2666: A Novel by Roberto Bolano
Robert Pattinson, Actor "Edward Cullen" Twilight
New York Times: The 10 Best Books Of 2008
"Bolaño, the prodigious Chilean writer who died at age 50 in 2003, has posthumously risen, like a figure in one of his own splendid creations, to the summit of modern fiction. This latest work, first published in Spanish in 2004, is a mega- and meta-detective novel with strong hints of apocalyptic foreboding. It contains five separate narratives, each pursuing a different story with a cast of beguiling characters — European literary scholars, an African-American journalist and more — whose lives converge in a Mexican border town where hundreds of young women have been brutally murdered."
Publisher Weekly Best Books Of The Year 2008
"Bolaño's sprawling masterpiece revolves around a passel of academics, a reclusive German writer and a fictionalized Juarez, Mexico. Pure brilliance."
Salon Book Awards 2008
"An elusive German writer and the murders of hundreds of girls and women in a bleak town on the Mexican-U.S. border are the two mysteries at the core of this expansive, mesmerizing novel in five parts. The critical reputation of Bolaño, who died in 2003 at the age of 50, got a massive boost in the English-speaking world with the publication of "The Savage Detectives" last year; we were skeptics when it came to that novel, but "2666" has made believers out of us. Bolaño pursues, with suave implacability, questions of art and evil through an immense web of stories, some humorously mundane, others as resonant and enigmatic as the great myths. On any page, you might be reminded of Borges or Melville or David Foster Wallace, but the totality is utterly original. Are the worst brutalities that humanity perpetrates redeemed or ameliorated to the slightest degree by our most sublime achievements? That's the puzzle this novel circles as it winds through academic conferences and coroner's reports, romantic triangles and gang killings, cafes and battlefields, with a light-footed and mournful curiosity that seems, despite the author's abbreviated life, nothing less than infinite."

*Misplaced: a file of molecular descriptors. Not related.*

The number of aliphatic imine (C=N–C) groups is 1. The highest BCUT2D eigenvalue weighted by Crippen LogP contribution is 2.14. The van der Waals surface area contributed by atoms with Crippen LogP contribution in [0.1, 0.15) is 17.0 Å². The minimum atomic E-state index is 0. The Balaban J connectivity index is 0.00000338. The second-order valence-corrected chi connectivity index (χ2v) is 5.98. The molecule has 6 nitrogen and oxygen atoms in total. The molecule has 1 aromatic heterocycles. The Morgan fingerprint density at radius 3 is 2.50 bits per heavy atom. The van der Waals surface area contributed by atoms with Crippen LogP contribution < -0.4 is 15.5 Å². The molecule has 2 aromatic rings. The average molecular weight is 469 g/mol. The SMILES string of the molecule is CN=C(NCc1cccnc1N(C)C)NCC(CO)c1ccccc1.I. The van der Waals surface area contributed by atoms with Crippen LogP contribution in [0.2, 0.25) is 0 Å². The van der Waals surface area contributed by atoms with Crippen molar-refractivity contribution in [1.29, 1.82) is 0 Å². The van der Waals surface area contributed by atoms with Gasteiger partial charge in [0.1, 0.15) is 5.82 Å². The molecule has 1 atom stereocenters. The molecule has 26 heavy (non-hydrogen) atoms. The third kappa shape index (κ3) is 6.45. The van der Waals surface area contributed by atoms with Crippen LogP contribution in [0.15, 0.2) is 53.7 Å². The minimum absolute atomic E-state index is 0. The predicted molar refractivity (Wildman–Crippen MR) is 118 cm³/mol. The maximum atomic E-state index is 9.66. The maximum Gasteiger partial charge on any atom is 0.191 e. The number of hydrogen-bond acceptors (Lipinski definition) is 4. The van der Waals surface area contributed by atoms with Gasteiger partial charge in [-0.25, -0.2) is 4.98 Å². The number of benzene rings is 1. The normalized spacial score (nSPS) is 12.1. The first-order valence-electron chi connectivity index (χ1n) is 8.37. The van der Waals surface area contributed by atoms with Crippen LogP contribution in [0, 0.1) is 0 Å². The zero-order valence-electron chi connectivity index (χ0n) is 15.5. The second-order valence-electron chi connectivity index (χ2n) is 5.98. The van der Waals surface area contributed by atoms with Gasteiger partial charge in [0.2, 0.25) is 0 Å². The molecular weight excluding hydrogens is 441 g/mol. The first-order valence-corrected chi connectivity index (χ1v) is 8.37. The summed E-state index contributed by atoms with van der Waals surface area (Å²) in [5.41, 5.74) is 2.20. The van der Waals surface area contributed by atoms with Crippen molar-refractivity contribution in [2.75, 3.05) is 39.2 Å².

Time: The Best Book Of 2008
"When the first of Bolaño's major novels, The Savage Detectives, a massive, bizarre epic about a band of avant-garde Mexican poets, was published in the U.S. last year, it instantly became a cult hit among readers and practically a fetish object to critics. Bolaño's second (and last) major novel is titled 2666, and if anything, it is even more massive and more bizarre. It is also a masterpiece, the electrifying literary event of the year. With its publication by Farrar, Straus and Giroux this week — adding to an oeuvre that includes several collections of short stories, numerous novellas and minor novels, and a volume of poems due out later this month from New Directions — Bolaño's posthumous conquest of the U.S. will be complete."
Village Voice: The Best Books Of 2008
"Apocrypha, secret history, and murder salt Roberto Bolaño's posthumous titan of a novel. United by the gravitational pull of Santa Teresa (a stand-in for Mexico's Ciudad Juárez), Bolaño's characters confront madness and a host of mysteries that are all, ultimately, the same mystery: lost writers, lost women, lost faith."